He was elected a member of the Photographic Society, later the Royal Photographic Society, on 11 November 1879. With his reputation as an important photographer well established, Thomson opened a portrait studio in Buckingham Palace Road in 1879, later moving it to Mayfair. In 1881 he was appointed photographer to the British Royal Family by Queen Victoria, and his later work concentrated on studio portraiture of the rich and famous of High Society, giving him a comfortable living. From January 1886 he began instructing explorers at the Royal Geographical Society in the use of photography to document their travels.
After retiring from his commercial studio in 1910, Thomson spent most of his time back in Edinburgh, although he continued to write papers for the Royal Geographical Society on the uses of photography. He died of a heart attack in 1921 at the age of 84.
Thomson was an accomplished photographer in many areas: landscapes, portraiture, street photography, architectural photography, and his legacy is one of outstanding quality and breadth of coverage. His photography from the Far East enlightened the Victorian audience of Britain about the land, people and cultures of China and South-East Asia. His pioneering work documenting the social conditions of the street people of London established him as one of the pioneers of photojournalism, and his publishing activities mark him out as an innovator in combining photography with the printed word.
In recognition of his work, one of the peaks of Mount Kenya was named "Point Thomson" on his death in 1921. That same year, Henry Wellcome acquired a collection of glass negatives, totalling over 600, that were owned by Thomson. Today they are in the collection of the Wellcome Library. Some of Thomson's work may be seen at the Royal Geographical Society's headquarters in London.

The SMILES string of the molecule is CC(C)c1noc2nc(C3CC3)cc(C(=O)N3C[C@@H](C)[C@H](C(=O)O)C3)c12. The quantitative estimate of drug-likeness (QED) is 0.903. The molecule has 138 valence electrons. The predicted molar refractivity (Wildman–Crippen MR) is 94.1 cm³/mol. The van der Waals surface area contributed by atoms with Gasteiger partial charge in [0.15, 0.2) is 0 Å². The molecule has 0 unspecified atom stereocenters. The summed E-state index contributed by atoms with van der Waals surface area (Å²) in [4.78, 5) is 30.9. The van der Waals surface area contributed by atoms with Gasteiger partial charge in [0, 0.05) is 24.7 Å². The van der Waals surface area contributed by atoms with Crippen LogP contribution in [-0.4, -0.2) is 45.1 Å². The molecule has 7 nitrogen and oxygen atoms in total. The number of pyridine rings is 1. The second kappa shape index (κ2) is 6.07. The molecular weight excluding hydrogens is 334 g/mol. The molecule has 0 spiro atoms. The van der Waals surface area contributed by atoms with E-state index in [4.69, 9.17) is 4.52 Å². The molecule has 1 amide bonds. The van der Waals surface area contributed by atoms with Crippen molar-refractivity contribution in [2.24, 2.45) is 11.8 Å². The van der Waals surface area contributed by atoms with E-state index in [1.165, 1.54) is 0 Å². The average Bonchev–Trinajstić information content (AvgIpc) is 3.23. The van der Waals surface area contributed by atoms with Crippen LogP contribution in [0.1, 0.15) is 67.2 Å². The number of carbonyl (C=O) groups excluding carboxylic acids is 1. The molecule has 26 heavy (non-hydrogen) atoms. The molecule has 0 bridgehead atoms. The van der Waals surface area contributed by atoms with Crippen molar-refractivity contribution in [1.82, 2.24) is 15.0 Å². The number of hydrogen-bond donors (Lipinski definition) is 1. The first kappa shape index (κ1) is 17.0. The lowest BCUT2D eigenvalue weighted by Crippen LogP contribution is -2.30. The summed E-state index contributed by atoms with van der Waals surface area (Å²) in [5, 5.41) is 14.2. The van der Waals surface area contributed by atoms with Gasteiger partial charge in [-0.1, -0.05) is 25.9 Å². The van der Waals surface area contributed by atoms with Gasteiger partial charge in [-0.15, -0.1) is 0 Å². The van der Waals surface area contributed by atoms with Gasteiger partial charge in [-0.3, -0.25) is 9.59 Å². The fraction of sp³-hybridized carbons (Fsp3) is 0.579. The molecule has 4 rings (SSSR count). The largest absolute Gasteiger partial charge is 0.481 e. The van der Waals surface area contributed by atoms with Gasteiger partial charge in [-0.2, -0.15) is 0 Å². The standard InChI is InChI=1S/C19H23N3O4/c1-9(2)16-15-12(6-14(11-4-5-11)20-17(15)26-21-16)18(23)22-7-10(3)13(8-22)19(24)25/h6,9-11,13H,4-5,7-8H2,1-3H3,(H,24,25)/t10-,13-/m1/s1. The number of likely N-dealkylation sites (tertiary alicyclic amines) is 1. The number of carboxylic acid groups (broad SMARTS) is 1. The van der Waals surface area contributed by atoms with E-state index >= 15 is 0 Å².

A selection of Thomson's photographs from the Wellcome Library, London is currently touring internationally.
- The Antiquities of Cambodia (1867)
- Views on the North River (1870)
- Foochow and the River Min (1873)
- Illustrations of China and Its People (1873–1874). (Vol. 1 / Vol. 2 / Vol. 3 / Vol. 4)
- The Straits of Malacca, Indo-China, and China (1875)
- Street Life in London (1878)
- Through Cyprus with a Camera in the Autumn of 1878 (1879)
- Through China with a Camera (1898)
- http://rpsmembers.dmu.ac.uk/rps_results.php?mid=1032 Accessed 5 May 2014
- Ovenden, Richard (1997). John Thomson (1837–1921) Photographer. Edinburgh: National Library of Scotland. p. 42. ISBN 0114958335.
- "China: A Manchu Bride". World Digital Library. Retrieved 23 January 2013.
- "Street Life in London". Retrieved 15 January 2016.
- "The Photographs of John Thomson – Digital Library – National Library of Scotland". Retrieved 14 March 2008.
- "Thomson Biography, The Reed Institute". Retrieved 27 May 2006.
- "John Thomson: China and London". Retrieved 27 May 2006.
|Wikimedia Commons has media related to John Thomson.|
- The photographs of John Thomson at National Library of Scotland
- Photographs at The Victoria & Albert Museum
- Biography and photographs from the Wellcome Library
- Photographs from an exhibition, 10 Chancery Lane Gallery
- Street Life in London photographs and downloadable version of the book available through the LSE Digital Library